I live in a house with Nu-Heat underfloor heating. It's leaked. Lots. I've replaced the upstairs heating with conventional radiators, and I expect that sooner or later I'll have to do downstairs as well.
(The alternatives were to put new underfloor heating on top of the existing floor and a new floor on top of that, or to take all the downstairs ceilings down and fit underfloor heating from below. I favoured the latter approach, but the rest of the household disagreed. Taking up all the tongued and grooved chipboard which extends under the internal walls was not an option; doing the small sections necessary to get at some of the leaks before total replacement was bad enough. Downstairs would mean taking up solid wood floors, and doing that neatly enough to reuse the wood almost certainly isn't a DIY job (nor would fitting a replacement with new wood).)
You can read more detail over at my livejournal, or at least those bits of the problems that happened after livejournal introduced tagging or that I've gone back and tagged. (And some of the problems were from before I started using livejournal at all, like the coils in the cylinders going so those needed replacing to stop them continuously pouring hot water down the overflow pipe (replaced with pressurised ones with an expansion vessel, since they no longer did the old style with atmospheric pressure feed tank on top).) http://www.diyfaq.org.uk/plumbing/plumbingpage1.html#thermal explains the general principle of the thermal store tank setup. (One day I want to integrate solar thermal panels with it, but that's another story.)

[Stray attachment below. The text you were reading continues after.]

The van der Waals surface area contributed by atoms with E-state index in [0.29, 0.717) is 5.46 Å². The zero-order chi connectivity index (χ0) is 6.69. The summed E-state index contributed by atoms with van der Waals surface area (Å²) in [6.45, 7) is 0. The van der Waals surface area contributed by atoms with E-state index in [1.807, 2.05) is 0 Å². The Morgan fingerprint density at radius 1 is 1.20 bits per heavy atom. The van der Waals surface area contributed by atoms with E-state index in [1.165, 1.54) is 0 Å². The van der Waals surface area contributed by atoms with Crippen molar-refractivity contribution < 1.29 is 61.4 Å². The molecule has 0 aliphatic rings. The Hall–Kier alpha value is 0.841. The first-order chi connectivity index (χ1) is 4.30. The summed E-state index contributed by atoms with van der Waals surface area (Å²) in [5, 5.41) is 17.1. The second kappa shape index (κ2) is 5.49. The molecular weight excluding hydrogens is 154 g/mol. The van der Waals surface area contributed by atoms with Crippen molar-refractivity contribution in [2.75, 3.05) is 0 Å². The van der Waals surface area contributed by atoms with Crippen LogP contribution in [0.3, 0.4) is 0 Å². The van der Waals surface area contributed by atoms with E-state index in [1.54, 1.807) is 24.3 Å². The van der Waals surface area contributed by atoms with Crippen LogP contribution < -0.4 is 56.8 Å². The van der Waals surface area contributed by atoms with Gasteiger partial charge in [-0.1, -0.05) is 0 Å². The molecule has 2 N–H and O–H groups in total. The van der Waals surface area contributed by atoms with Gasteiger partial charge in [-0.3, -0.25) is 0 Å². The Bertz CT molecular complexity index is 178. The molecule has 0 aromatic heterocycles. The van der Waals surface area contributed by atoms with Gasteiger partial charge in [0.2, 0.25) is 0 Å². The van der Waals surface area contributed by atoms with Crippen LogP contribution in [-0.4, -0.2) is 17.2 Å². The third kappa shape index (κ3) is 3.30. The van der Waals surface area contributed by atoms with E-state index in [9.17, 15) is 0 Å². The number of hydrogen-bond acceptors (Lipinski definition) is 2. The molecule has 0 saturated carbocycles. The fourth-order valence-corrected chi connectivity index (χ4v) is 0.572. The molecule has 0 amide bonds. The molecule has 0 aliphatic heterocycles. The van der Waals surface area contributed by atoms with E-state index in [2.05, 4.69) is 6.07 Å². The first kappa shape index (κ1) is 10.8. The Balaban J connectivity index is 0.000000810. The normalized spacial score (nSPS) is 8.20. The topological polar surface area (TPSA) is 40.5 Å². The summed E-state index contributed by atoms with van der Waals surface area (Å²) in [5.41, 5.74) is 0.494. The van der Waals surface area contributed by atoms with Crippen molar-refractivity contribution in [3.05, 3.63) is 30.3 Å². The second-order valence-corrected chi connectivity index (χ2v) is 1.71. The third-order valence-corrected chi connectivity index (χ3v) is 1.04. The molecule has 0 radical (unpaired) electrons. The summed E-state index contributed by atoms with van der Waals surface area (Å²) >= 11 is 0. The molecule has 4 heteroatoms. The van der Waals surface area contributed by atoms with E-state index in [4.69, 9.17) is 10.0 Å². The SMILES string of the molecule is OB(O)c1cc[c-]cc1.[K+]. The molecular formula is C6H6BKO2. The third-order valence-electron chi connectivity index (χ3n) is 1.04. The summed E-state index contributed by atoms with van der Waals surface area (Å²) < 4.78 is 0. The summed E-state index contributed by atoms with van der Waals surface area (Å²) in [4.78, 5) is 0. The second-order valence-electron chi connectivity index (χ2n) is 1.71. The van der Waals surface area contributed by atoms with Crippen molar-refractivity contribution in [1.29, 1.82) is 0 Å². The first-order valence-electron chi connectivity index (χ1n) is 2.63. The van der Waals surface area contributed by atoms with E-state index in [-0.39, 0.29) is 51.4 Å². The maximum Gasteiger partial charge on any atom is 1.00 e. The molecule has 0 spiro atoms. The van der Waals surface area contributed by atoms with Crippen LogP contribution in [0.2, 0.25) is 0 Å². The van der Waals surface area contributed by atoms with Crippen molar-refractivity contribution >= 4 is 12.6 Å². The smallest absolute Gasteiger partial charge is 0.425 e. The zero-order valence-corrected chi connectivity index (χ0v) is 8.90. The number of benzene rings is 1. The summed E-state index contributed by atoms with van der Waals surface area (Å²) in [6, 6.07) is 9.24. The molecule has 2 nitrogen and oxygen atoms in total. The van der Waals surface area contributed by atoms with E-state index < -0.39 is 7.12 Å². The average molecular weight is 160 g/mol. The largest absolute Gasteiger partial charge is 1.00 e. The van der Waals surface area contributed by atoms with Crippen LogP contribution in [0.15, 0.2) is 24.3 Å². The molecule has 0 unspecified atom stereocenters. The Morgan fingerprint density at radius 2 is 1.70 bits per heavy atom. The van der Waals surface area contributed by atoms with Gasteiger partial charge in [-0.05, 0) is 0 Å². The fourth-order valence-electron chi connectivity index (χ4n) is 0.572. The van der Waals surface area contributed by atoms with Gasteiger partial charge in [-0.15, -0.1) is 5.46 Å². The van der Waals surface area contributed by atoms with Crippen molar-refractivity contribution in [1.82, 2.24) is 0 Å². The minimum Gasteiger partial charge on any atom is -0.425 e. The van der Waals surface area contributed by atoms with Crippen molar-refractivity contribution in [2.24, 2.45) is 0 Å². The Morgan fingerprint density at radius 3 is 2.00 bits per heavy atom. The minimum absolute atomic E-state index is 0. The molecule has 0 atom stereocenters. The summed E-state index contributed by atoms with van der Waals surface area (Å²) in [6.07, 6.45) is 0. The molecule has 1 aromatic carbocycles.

You can see some other people's problems at http://www.ebuild.co.uk/community/topic/4371-problems-with-nu-heat-underfloor-heating/
At least in theory the new (FastFlo) pipe material doesn't have the same problem as the rubber hoses they were using ten years ago, and the current warranty terms are better. And Nu-Heat have been generally helpful, and sent repair materials promptly, for free. But if you are thinking of buying a house with an existing system, beware. (Apparently the problem is at least partly caused by copper, so replacing the manifolds and cylinders with stainless steel ones might stop things getting worse if yours isn't leaking yet. I hate to think how much that would cost though.)